Back To The Future

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If you were to hop into a time travelling Delorean and zapped ahead fifty or sixty years into the future (while hopefully avoiding your relatives, of course), chances are you still won’t find a more perfect 80’s blockbuster than Back To The Future and Robert Zemeckis’ farcical, sci-fi adventure comedy is one of those movies that somehow remains evergreen no matter how many times you watch it.
Melding flawless comedy performances with a concept so high it would make Cheech & Chong seems like mormons in comparison, Zemeckis takes what could have been a mild, sweet comedy about kid going back and interacting with their parents when they’re the same age as them and turns it in a raucous, rollicking adventure that’s ends up being more nail biting and exciting than the majority of actual action films out there. Get ready, because when this baby gets to 88 miles per hour, you’re gonna see some serious shit…

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Teenage hothead Marty McFly has big plans for his life, but he’s also saddled with a crippling fear of failure which probably comes from the fact that his father is something of an immense drip and the rest of his family are a selection of unremarkable screw ups. However, aside from his issues at home and the fact he can’t be on time for school to save his life, Marty’s life is about to get a whole lot more complicated because his friendship with local, eccentric inventor Dr. Emmett Brown means he’s going to get very acquainted with his brand new invention: a time machine built into a 1981 Delorean DMC-11. But after a deadly run in with some Lybian nationalists (Doc Brown had to get plutonium from somewhere), Marty leaps into the Delorean to make a quick getaway – only to find himself blasted from his time in 1985, thirty years back, all the way to 1955 with no way to get back. Worse yet, Marty accidentally interferes with the moment his mother and father first met, meaning that if he doesn’t perform some excruciatingly awkward matchmaking, he’ll soon cease to exist, but it seems that worst case scenarios come in clusters because Lorraine, Marty’s mother, has grown infatuated with her own, time displaced son!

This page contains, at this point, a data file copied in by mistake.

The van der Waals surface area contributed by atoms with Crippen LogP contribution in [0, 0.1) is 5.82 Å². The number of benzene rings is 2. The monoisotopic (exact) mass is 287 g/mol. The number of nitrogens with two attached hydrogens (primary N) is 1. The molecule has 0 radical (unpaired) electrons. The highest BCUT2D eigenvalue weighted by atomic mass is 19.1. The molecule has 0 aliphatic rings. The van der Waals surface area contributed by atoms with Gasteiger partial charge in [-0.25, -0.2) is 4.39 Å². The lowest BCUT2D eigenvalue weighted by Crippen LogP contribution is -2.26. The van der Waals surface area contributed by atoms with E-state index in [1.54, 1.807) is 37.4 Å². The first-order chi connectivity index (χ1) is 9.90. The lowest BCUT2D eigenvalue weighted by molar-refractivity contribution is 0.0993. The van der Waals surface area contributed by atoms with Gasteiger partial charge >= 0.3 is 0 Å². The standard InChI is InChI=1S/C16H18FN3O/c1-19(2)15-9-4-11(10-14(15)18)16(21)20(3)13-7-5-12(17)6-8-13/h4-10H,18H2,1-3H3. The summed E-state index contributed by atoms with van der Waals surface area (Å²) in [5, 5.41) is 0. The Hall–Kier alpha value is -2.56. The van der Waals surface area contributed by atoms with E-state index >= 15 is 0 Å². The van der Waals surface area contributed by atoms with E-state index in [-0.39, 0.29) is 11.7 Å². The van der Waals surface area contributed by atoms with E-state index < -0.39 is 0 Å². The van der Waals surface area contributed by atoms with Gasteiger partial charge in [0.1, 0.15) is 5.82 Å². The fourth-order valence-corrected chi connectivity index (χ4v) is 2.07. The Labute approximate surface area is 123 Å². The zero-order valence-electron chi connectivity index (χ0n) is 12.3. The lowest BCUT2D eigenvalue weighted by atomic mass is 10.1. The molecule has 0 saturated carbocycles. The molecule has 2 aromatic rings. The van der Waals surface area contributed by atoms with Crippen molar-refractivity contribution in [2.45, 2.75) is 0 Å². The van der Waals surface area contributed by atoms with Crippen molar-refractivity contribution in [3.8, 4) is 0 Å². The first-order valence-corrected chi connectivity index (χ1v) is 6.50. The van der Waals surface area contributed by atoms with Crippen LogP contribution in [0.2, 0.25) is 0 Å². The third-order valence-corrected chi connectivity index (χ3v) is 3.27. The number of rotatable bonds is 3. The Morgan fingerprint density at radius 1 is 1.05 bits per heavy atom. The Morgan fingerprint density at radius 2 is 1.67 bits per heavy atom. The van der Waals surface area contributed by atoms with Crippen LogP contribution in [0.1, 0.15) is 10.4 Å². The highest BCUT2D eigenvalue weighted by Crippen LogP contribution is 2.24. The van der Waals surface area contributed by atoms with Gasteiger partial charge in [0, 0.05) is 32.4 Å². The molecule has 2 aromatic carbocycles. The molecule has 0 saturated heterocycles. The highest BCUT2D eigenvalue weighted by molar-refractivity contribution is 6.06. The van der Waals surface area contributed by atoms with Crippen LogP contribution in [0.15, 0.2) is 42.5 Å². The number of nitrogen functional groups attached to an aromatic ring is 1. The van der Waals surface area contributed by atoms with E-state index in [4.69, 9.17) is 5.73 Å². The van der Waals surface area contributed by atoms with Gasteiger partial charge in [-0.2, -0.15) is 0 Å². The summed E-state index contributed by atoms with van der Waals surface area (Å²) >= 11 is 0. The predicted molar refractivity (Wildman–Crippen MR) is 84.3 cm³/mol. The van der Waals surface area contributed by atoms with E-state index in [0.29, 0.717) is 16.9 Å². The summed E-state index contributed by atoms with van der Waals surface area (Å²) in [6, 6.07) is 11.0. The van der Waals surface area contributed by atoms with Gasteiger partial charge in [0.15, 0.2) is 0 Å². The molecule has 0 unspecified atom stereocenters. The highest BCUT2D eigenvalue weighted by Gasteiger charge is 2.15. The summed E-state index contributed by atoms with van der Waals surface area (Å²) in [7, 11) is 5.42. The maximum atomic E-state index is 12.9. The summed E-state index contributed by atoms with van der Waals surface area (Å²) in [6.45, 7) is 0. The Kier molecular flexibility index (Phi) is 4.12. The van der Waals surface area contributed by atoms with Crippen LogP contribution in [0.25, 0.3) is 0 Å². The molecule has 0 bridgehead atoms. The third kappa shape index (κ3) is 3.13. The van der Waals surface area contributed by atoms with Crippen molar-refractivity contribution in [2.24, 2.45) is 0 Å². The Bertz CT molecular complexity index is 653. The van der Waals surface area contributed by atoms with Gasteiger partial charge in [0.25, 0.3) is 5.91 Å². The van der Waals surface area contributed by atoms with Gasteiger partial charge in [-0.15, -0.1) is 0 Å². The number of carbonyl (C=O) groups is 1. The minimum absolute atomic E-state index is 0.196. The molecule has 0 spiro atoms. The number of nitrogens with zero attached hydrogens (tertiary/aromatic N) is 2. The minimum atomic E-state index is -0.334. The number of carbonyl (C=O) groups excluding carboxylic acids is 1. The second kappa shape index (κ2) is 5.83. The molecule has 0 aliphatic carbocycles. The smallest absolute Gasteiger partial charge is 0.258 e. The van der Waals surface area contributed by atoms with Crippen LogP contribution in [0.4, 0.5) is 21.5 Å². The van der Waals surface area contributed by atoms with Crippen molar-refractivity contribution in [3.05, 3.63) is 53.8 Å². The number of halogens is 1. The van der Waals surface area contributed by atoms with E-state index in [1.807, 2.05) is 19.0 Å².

Some much needed hope appears on the horizon on the shape of the 1955 version of Doc Brown who, with Marty’s knowledge of the future, realise that a lightning bolt is due to strike the clock tower in the town square in week’s time which will recharge the Delorean, but only if they time it with split second precision. So with a deadline in place, Marty has to get his parents to date, avoid the fists of local bully Biff Tannen and get his ass back to the future while causing as little damage to the timeline as possible.

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In lesser hands, Back To The Future could have deeply annoying with it’s big performances, questionable plotlines and frenetic pace, but under the steady eye of Robert Zemeckis (Romancing The Stone), the movie ends up being a masterclass in ruthlessly deployed, madcap perfection that ends up as one of the all time great, feel good movies ever made.
Much of this is thanks to the fact that most the movie’s manic energy is funneled through the sweaty, histrionic energy of Michael J. Fox’s lead performance who takes a character that, on paper, could come across as a bit of a self obsessed little shit. Yet somehow, Fox takes this kid who is openly dismayed at his own family and whines constantly about not being able to fulfil his dreams and makes him instantly lovable by channelling the exact same nervous energy that Tom Holland’s built an entire career on.